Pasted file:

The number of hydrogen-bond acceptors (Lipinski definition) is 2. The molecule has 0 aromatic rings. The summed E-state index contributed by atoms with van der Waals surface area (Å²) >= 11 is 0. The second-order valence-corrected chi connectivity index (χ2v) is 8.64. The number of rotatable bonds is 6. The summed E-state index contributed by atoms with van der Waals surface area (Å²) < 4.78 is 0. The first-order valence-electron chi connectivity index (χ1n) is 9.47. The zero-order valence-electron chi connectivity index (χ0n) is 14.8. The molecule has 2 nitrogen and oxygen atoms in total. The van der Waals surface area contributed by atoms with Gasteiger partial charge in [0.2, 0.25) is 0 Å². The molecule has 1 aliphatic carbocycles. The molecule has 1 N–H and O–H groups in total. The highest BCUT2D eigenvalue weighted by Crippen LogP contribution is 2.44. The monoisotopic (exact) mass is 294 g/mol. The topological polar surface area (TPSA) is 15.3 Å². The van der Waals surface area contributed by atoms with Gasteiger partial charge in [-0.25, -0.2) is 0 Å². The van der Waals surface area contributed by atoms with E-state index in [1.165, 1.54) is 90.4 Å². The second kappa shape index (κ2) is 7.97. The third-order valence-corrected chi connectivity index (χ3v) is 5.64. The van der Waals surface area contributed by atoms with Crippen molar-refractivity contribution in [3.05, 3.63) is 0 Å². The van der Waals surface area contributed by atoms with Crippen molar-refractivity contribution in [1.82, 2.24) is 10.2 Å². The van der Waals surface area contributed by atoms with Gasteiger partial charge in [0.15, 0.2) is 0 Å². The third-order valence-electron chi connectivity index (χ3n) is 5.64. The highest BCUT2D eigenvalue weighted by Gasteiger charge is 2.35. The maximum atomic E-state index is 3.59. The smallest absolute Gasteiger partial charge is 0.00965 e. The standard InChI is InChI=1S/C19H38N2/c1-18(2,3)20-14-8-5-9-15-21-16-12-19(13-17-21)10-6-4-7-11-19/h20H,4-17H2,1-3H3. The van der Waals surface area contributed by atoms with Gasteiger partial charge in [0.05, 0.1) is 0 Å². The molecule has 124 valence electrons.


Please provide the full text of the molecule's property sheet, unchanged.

The number of hydrogen-bond acceptors (Lipinski definition) is 2. The molecule has 0 aromatic rings. The summed E-state index contributed by atoms with van der Waals surface area (Å²) >= 11 is 0. The second-order valence-corrected chi connectivity index (χ2v) is 8.64. The number of rotatable bonds is 6. The summed E-state index contributed by atoms with van der Waals surface area (Å²) < 4.78 is 0. The first-order valence-electron chi connectivity index (χ1n) is 9.47. The zero-order valence-electron chi connectivity index (χ0n) is 14.8. The molecule has 2 nitrogen and oxygen atoms in total. The van der Waals surface area contributed by atoms with Gasteiger partial charge in [0.2, 0.25) is 0 Å². The molecule has 1 aliphatic carbocycles. The molecule has 1 N–H and O–H groups in total. The highest BCUT2D eigenvalue weighted by Crippen LogP contribution is 2.44. The monoisotopic (exact) mass is 294 g/mol. The topological polar surface area (TPSA) is 15.3 Å². The van der Waals surface area contributed by atoms with Gasteiger partial charge in [-0.25, -0.2) is 0 Å². The van der Waals surface area contributed by atoms with E-state index in [1.165, 1.54) is 90.4 Å². The second kappa shape index (κ2) is 7.97. The third-order valence-corrected chi connectivity index (χ3v) is 5.64. The van der Waals surface area contributed by atoms with Crippen molar-refractivity contribution in [3.05, 3.63) is 0 Å². The van der Waals surface area contributed by atoms with Crippen molar-refractivity contribution in [1.82, 2.24) is 10.2 Å². The van der Waals surface area contributed by atoms with Gasteiger partial charge in [0.15, 0.2) is 0 Å². The third-order valence-electron chi connectivity index (χ3n) is 5.64. The highest BCUT2D eigenvalue weighted by Gasteiger charge is 2.35. The maximum atomic E-state index is 3.59. The smallest absolute Gasteiger partial charge is 0.00965 e. The standard InChI is InChI=1S/C19H38N2/c1-18(2,3)20-14-8-5-9-15-21-16-12-19(13-17-21)10-6-4-7-11-19/h20H,4-17H2,1-3H3. The van der Waals surface area contributed by atoms with Gasteiger partial charge in [0.05, 0.1) is 0 Å². The molecule has 124 valence electrons.